[Slowhand] EC Sessions

DeltaNick deltanick at comcast.net
Sun Aug 22 11:09:41 EDT 2004

>> Sorry folks, but the Digest has become something of a bore to me in
recent days. I've scanned through several of them recently without seeing
the name "Eric Clapton" mentioned at all ... Apart from Grant's interesting
comment about EC's session work (and Richard's lone reply), I've learnt
nothing about Clapton or his music in
several posts. And that disappoints me the most. <<


Since EC ended his tour a few Mondays back, there really hasn't been
anything new to discuss, except for the Bruce Hornsby CD, "Halycon Days"
(here's my mini-review: it starts off strong, gets a bit weaker as it goes
on; EC is on tracks 1, 2, & 5, but not a bad album at all, surprised me,
since I was expecting a ho-hum recording).

Grant has reignited an old thread on EC sessions work that began on 4 May
1964, when then-Yardbird EC played guitar on an Otis Spann album, "The Blues
Of Otis Spann," with Muddy Waters, Spann's half-brother or cousin, taking
part. A few days later, Clapton wrote in a letter to then-girlfriend Janella
Gibbs that Memphis Slim showed up after the recording session and they had a
fantastic jam session.

Next were the Immediate Records sessions, and then-Bluesbreaker Clapton
recorded, in June 1965, seven instrumentals with Jimmy Page that were
supposed to remain private, but were released in 1968 and 1969 on several
compilation albums. It's not clear whether these were recorded at a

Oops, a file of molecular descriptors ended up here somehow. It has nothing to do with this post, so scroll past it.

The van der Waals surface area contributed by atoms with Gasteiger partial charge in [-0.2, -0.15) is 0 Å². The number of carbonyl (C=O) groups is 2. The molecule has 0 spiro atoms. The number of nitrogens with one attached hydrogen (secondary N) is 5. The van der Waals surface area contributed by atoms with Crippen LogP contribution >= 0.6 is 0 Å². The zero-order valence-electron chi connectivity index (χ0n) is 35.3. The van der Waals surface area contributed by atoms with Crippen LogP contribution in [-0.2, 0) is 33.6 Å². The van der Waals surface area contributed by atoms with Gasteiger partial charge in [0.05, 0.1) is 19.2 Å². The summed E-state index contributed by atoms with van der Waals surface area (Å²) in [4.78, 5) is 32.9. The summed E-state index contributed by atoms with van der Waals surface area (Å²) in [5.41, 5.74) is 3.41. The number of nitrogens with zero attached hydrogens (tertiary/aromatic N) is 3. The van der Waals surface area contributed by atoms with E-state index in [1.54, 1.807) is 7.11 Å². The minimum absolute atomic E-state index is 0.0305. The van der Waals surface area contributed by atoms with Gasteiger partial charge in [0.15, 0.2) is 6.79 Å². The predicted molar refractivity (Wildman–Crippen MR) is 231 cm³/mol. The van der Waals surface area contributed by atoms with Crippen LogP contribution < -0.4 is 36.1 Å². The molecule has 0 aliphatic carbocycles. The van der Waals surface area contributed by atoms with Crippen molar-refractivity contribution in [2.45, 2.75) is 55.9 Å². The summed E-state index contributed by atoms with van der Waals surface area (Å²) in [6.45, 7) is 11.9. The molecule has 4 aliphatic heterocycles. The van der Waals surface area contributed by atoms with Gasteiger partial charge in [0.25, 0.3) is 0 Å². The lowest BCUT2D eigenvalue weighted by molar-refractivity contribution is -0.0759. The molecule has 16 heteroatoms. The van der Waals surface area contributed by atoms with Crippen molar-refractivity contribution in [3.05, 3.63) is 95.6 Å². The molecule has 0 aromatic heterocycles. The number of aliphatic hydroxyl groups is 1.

recording studio or Page's parents' home. Nevertheless, some of the Rolling
Stones (Jagger and Wyman) and their entourage (Ian Stewart and Chris
Winters) contributed later overdubs on some of these tracks.

Then followed the Eric Clapton & The Powerhouse recordings, in either
February or March 1966, while Clapton was still a Bluesbreaker. There were
four tracks recorded for Elektra Records, but only three released. The
missing track was, in the words of Clapton, "a slow blues."

And in September 1967, while a member of Cream, Clapton overdubbed the
guitar part on an Aretha Franklin track, “Good To Me As I Am To You," at
Atlantic Studios, New York.

In 1968 and 1969, wile still in Cream and Blind Faith and between bands,
Clapton began doing session work in abundance for others. Some of us will
remember his guitar playing on the Martha Velez album, "Fiends & Angels,"
and the majestic guitar on Billy Preston's "That's The Way God Planned It."

To list his further sessions requires a book, but I think I've reviewed EC's
initial recording work for others above. With release of Hornsby's album,
EC's record of hundreds of such sessions continues to this day.


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